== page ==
Within hours of the latest suicide bombing in Baghdad Tuesday, Faleh Naqib, the Iraqi interior minister, had arrived at the scene dressed in a suit and sunglasses to signal his government's determination to tackle the terrible spiral of violence. At least he was brave enough to venture to the blast site. When the U.S. occupation authorities were running the country before July, none of their officials dared visit the scenes of the countless explosions that have claimed so many innocent lives. Yet Tuesday morning, as most Iraqis do most days, the crowd mocked and taunted the minister and his government, incensed at the lawlessness of the new Iraq.
It is almost exactly 18 months since America and Britain embarked on the invasion and reshaping of Iraq. By now they had expected marked signs of reconstruction and development and the foundation of a democratic process that would wipe clean decades of dictatorship and hold up a model for the Arab world. And yet the project looks bleaker than ever before. For the second time this year the U.S. military has lost control of several pockets of insurgency across Iraq, including such towns as Fallujah and Ramadi, in the Sunni heartland west of Baghdad, and even districts of the capital itself, such as the eastern Shiite slums of Sadr City.
The kidnapping industry is burgeoning. Since the war hundreds of Iraqis have been taken captive for extortionate ransoms. After separate Sunni and Shiite uprisings in April, the kidnappers have set their sights on foreigners: So far at least 26 foreign truck drivers, contractors and journalists have been executed and around 20 others are still being held. Dozens more have eventually been released alive.
Attacks on the U.S.-led military coalition have reached a new peak. In April, then the worst month of violence since the war's start and a time when the U.S. military lost control of some of its most important supply routes, there were an average of 60 attacks a day against the troops. Last month there were 87.
Earlier this year U.S. commanders insisted there were at most only 5,000 insurgents in Iraq. Now they publicly admit there may be 12,000. In private they say up to 20,000.
The most militant of the groups that make up the "muqawama," or resistance, is Tawhid and Jihad, apparently led by the Jordanian Islamic militant Abu Musab al-Zarqawi. His group has been blamed for dozens of car bombings and assassinations and has claimed responsibility for kidnappings and executions. Tuesday the group took responsibility for the car bomb that killed 47 people and injured more than 100 others at the police recruiting station in Baghdad. "With the grace of God, a lion from our martyrdom brigades was successful in striking a center for apostate police volunteers," it said on a militant Web site.
The first elections since the war are due in January and only they, surely, hold the key to tackling the violence. "We want to rule our country. That is not too much to ask," said Wamid Nadmi, a political scientist at Baghdad University and outspoken critic of the occupation.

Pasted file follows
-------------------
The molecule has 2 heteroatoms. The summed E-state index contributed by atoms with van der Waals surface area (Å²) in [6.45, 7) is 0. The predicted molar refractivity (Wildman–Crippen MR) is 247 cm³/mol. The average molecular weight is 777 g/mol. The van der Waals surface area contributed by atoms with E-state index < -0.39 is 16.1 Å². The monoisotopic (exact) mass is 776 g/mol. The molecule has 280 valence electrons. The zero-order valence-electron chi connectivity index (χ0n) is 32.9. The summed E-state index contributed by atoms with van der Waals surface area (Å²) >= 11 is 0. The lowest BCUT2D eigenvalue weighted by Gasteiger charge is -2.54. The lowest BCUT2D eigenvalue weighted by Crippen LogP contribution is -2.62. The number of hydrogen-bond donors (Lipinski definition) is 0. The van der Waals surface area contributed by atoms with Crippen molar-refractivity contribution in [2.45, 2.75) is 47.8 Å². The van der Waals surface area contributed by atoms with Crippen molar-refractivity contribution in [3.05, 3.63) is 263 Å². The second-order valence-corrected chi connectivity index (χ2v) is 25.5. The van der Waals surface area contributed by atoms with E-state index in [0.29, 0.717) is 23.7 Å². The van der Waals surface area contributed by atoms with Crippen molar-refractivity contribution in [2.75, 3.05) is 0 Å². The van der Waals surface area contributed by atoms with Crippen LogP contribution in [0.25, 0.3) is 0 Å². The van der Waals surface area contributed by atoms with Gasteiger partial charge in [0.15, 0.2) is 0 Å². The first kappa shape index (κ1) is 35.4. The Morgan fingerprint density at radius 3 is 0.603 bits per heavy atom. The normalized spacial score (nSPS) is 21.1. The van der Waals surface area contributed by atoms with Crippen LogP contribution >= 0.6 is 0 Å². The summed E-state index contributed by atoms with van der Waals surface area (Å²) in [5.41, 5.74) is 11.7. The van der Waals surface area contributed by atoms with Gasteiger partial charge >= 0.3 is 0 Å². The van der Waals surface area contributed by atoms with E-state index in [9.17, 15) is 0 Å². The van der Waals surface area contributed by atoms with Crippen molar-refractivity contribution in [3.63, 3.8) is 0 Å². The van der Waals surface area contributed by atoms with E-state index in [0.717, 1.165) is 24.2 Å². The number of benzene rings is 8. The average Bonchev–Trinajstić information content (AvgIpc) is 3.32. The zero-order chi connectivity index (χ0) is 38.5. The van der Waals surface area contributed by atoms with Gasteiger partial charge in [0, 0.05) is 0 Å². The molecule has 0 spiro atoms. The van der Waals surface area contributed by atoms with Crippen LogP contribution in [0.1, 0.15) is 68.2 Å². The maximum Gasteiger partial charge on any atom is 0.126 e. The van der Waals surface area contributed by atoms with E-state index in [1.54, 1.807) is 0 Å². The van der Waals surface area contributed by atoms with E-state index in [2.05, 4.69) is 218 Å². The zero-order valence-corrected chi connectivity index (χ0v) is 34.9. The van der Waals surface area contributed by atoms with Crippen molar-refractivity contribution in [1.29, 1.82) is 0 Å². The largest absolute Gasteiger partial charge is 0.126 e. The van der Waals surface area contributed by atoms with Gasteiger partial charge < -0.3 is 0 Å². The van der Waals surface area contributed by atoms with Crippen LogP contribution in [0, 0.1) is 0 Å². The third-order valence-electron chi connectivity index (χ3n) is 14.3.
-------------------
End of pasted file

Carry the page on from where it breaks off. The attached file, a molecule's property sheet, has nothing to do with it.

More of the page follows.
Iyad Allawi, prime minister for less than three months, is desperate to hold the political process on track. His words are laden with confidence and the promise of the tough rule of law. "What we are after really is implementing the political process, to move towards the elections," he said at the weekend. "We are confident that we will be able to have the elections conducted in January." He said he could not see bastions of insurgency such as Fallujah still being a problem by then. "I cannot see this happening," he said.
But his optimism looks ever more fragile. At the weekend even Gen. Thomas Metz, the second most senior U.S. Army commander in Iraq, admitted it was not now safe enough to hold elections. "But I do have about four months where I want to get to local control. And then I've got the rest of January to help the Iraqis to put the mechanisms in place," he told the Associated Press.
Allawi has sought to invite back into society those Baathists not responsible for committing crimes under the Saddam Hussein regime. By doing so he hoped to undermine the insurgency and divide its Islamic components from the secular, military support of ex-Baathists. But the effort has had little success.
Now he is trying an alternative route, similar to that used by U.S. troops over the past year. In such towns and districts as Fallujah and Sadr City, he has held out the promise of accelerated reconstruction spending in return for peace. It may yet work, although for some Iraqis it is perhaps already too late.
He may also be undermined on this front by Washington: So far only $1 billion of the $18 billion in redevelopment money promised by the U.S. has been spent. Now the U.S. is reportedly planning to redirect $3.4 billion earmarked for power, water and other reconstruction projects into security and improving oil production.
The vicious circle of the Iraq project is almost complete: It is too dangerous to spend reconstruction dollars while frustration at the lack of reconstruction fuels the spiral of violence.